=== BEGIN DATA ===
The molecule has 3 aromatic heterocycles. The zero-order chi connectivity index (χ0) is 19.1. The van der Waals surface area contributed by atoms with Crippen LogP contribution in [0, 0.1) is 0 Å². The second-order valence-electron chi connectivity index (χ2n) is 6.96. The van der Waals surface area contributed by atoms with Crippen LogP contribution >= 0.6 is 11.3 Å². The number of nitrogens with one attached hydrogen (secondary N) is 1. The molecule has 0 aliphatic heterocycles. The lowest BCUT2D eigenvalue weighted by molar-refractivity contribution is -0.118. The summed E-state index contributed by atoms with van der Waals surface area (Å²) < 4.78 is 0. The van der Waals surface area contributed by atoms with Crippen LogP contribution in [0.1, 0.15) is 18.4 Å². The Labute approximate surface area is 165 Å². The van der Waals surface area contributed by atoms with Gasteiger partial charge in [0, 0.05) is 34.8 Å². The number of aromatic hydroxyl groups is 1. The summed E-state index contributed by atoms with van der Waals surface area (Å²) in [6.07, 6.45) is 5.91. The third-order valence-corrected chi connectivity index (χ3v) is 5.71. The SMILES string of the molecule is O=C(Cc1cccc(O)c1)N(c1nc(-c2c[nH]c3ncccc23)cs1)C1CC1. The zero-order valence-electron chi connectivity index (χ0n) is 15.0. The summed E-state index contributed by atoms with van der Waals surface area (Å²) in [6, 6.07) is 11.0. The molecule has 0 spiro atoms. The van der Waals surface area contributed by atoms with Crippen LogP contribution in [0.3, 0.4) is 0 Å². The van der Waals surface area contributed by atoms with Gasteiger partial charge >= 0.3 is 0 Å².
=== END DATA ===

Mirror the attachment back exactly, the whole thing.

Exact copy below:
The molecule has 3 aromatic heterocycles. The zero-order chi connectivity index (χ0) is 19.1. The van der Waals surface area contributed by atoms with Crippen LogP contribution in [0, 0.1) is 0 Å². The second-order valence-electron chi connectivity index (χ2n) is 6.96. The van der Waals surface area contributed by atoms with Crippen LogP contribution >= 0.6 is 11.3 Å². The number of nitrogens with one attached hydrogen (secondary N) is 1. The molecule has 0 aliphatic heterocycles. The lowest BCUT2D eigenvalue weighted by molar-refractivity contribution is -0.118. The summed E-state index contributed by atoms with van der Waals surface area (Å²) < 4.78 is 0. The van der Waals surface area contributed by atoms with Crippen LogP contribution in [0.1, 0.15) is 18.4 Å². The Labute approximate surface area is 165 Å². The van der Waals surface area contributed by atoms with Gasteiger partial charge in [0, 0.05) is 34.8 Å². The number of aromatic hydroxyl groups is 1. The summed E-state index contributed by atoms with van der Waals surface area (Å²) in [6.07, 6.45) is 5.91. The third-order valence-corrected chi connectivity index (χ3v) is 5.71. The SMILES string of the molecule is O=C(Cc1cccc(O)c1)N(c1nc(-c2c[nH]c3ncccc23)cs1)C1CC1. The zero-order valence-electron chi connectivity index (χ0n) is 15.0. The summed E-state index contributed by atoms with van der Waals surface area (Å²) in [6, 6.07) is 11.0. The molecule has 0 spiro atoms. The van der Waals surface area contributed by atoms with Crippen LogP contribution in [0.3, 0.4) is 0 Å². The van der Waals surface area contributed by atoms with Gasteiger partial charge >= 0.3 is 0 Å².